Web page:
Rangefinder lenses for that?, where’s the clue? Trying to fill the gap of M lens market with a new device?

      • I did say maybe M lenses – it would not be my personal route – an M lens, should really be on an M.

    • I agree Dave, a small version of the SL2-S in the M-form factor would be really useful. Why not throw in the M11 60MP multi-res BSI sensor too?

      Use a small L-mount prime and turn it into a flexible Q style camera and then switch to stunning M glass when you want to.

      • And thats what I would like to see, but suspect a lower MP sensor maybe needed to dissipate heat inside the camera, as it would need to be small. I like the flexible Q style camera – but suspect Leica will not want to cannibalise Q sales.

  6. How come I keep getting emails trade inyour Leica gear get bonus toward Sl line? Seems as if I have gotten more stuff on Sl than anything else! Is this line in trouble, and is that why Leicapush is filling my inbox? Or is the supply chain so screwed up this is all Leica has in inventory!

    • I also wonder about this. It’s almost as though there is a struggle to more SL2s. There is no big marketing campaign for the Q2 because everyone knows it sells well.

      • These promotions are usually only run when the manufacturer has too much stock in the system and is still producing new product. I suspect that the SL2/S is a tough sell. It’s big, heavy, expensive and the lenses are big, heavy and expensive. Compared to what else you could buy from Canon, Nikon and Sony, what’s the real benefit?

        • The real benefit is that it’s probably the most versatile camera in Leica’s line up if you are only going to buy one. I notice you used the words big and heavy twice. I find it fits easily in my backpack ( not particularly big compared to any SLR or D-SLR of the past especially if you’ve used pro versions of cameras. Heavy? Yes, somewhat, but a Leica M and two or three lenses is not light either.and that’s without weather sealing, AF mechanism and IBIS.

          • I commented in a previous article about the weight of an SL2-S and Mike reminded me that the body itself is not particularly heavy. I went around the stores to compare it with the Fuji gfx50s, Canon R5 and Nikon Z7. I have very large hands – I can easily grip a rugby ball with one hand. The Fuji was good to hold but the rear screen and evf were not to my liking. The Canon felt like a pudding, all round and ‘feminine’ and the Nikon was too small to fit my sausage fingers between the grip and the lens. The only body to fit my hands was the SL2-S. And the evf in manual focus mode was stunning.

          • My preference is the Lotus approach: just add lightness. The original M was light, wieldy and very portable. The SL certainly feels as if Leica forgot that learning.

  7. The real benefit is I much prefer it over Canon, Sony, and Nikon. The market is slower right now. However, everyone has different preferences.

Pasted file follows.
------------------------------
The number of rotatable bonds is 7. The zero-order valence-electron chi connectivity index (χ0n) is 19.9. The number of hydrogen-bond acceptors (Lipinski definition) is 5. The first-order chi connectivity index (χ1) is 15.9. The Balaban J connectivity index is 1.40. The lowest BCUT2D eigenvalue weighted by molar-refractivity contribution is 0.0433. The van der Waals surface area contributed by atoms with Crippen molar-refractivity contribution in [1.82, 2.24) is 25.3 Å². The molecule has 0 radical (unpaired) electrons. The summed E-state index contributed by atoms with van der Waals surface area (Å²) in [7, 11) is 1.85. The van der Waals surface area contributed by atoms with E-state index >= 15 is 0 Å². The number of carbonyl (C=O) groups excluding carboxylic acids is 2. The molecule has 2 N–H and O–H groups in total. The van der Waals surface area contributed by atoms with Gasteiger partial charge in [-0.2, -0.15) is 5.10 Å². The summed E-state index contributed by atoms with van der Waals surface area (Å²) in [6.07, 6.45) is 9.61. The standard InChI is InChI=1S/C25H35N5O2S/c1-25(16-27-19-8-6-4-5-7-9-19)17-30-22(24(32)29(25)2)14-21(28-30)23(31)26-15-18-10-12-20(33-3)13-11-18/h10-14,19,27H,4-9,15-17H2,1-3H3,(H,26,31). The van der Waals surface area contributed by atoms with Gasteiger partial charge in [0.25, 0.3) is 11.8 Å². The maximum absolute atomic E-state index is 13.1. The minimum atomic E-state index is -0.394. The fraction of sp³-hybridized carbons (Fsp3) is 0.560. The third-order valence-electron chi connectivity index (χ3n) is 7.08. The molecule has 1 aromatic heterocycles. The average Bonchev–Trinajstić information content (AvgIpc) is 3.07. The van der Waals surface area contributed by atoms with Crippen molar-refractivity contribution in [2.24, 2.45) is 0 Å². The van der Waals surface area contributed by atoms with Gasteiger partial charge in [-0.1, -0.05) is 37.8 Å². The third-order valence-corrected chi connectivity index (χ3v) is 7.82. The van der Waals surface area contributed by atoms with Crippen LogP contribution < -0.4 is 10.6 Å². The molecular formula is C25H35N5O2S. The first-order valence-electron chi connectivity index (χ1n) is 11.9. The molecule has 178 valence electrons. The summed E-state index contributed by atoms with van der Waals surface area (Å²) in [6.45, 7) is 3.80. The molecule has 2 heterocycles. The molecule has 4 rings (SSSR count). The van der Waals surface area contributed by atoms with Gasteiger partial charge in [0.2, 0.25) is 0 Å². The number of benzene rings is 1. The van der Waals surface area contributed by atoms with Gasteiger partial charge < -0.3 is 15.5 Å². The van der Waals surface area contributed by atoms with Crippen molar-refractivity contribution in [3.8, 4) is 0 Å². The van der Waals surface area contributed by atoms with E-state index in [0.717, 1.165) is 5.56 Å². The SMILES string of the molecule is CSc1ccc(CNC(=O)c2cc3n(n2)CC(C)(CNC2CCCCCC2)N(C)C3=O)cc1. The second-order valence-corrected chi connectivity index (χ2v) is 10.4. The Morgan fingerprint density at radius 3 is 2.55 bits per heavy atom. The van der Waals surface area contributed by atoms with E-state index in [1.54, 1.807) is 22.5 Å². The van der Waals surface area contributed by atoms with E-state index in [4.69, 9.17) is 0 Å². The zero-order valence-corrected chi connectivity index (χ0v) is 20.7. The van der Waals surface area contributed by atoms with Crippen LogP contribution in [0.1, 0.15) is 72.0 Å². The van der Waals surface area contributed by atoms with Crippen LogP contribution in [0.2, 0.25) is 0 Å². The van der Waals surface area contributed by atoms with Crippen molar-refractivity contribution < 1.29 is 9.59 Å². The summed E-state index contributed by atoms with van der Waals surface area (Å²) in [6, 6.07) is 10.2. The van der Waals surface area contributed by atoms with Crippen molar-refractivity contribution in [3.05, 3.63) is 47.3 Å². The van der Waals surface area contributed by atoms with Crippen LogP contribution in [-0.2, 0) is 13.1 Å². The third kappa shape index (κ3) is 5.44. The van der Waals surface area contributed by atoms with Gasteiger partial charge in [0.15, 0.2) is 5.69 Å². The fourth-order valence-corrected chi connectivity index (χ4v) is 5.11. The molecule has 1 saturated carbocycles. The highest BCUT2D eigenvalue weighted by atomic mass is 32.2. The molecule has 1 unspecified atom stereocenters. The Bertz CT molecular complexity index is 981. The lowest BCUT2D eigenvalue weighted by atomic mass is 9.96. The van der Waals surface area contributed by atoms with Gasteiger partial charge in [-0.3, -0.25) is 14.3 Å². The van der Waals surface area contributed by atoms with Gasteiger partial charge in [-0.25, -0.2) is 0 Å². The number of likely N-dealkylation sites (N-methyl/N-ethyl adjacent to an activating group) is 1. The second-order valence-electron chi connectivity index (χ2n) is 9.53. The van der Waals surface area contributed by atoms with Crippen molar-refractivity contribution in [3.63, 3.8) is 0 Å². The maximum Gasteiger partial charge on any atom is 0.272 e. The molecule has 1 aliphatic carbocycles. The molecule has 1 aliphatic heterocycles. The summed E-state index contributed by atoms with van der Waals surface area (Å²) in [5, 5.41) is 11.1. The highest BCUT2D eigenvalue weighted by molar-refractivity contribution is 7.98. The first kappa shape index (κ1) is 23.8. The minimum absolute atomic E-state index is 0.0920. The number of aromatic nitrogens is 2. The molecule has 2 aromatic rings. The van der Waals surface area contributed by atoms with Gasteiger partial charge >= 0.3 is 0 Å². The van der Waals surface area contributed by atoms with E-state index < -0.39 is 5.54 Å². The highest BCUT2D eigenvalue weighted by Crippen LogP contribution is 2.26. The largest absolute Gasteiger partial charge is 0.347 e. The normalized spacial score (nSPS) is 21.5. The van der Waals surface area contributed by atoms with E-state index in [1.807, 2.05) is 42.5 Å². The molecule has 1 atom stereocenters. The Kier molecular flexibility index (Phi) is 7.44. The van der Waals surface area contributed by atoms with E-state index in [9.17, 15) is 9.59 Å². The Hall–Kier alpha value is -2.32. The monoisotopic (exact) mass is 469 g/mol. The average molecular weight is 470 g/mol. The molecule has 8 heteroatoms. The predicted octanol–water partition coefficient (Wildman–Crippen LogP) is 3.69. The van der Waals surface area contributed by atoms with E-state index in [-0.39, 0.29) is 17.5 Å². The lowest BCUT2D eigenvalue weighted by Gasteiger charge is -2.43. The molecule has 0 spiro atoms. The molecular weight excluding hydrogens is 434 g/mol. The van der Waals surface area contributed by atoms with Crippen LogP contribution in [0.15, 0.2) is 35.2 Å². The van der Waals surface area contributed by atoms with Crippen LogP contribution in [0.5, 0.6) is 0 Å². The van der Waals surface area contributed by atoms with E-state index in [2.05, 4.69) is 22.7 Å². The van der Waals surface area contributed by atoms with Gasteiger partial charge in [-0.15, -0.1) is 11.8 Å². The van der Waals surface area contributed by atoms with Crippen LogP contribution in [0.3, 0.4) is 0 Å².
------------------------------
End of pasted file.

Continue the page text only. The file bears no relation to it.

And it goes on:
Eek, I need to turn off my phone and get working on another article to cheer up Mike. 😀

  8. To be honest I’m happy with Leica’s current range and don’t really see a need to keep bringing out new ones every year or so. When I think about my photographic needs, the cameras we already have can more than cover them, unless I’m shooting UFOs and transparent aliens.

  9. You got it! Changing cameras on a regular basis is a bad idea. Also few photographers now push the limits of what a modern camera can do.When I buy a new camera I fully expect to use it for at least ten years and even longer if I can. It’s not an iPhone.

  10. As they say, Mike, (at least in Danish) “it is difficult to prophesy the future” – as most comments here show! so any Panny-Leica venture is likely to be good for somebody. At the moment I am enjoying – far beyond what i would have dreamed possible – a Penny-Leica from the past which is about as close to a substitute for a mobile phone as is likely to appear – and far more versatile: the Panasonic tz70 with a 24-720 (equivalent) Leica lens, a 1/2.3 inch and 12MP sensor. I am stunned by the IQ in A4 size prints. So the past can be as interesting as the future – and much more tangible!

  11. I have been using the SL2 for a little over a year mostly for adapting M and other lenses. Though, I have added two L-mount zoom lenses to my collection. With the L-mount zooms the camera is heavy and requires more attention to handle. With F and EF lenses it is much more manageable, and M lenses are quite easy, but the body is still a bit blocky for shooting in portrait orientation. Despite all the things I might want changed, I still think the SL bodies are the closest thing we have to a universal digital back for any lens you might want to use.

    Concerning what the new Pana-Leica (L2) partnership might bring, I think it will be something aimed for professional Cine-TV use rather than consumer or stills use. The current still camera based offerings from Leica and Panasonic are good for small budget or personal video/Cine work, but large budget projects need more capability. So, I would not be surprised to see the L2 team bring out a camera that will compete with the Canon, Fuji, Sony Cine, and another one to compete with Red, Black Magic, and Arri Cine cameras.

    PaulB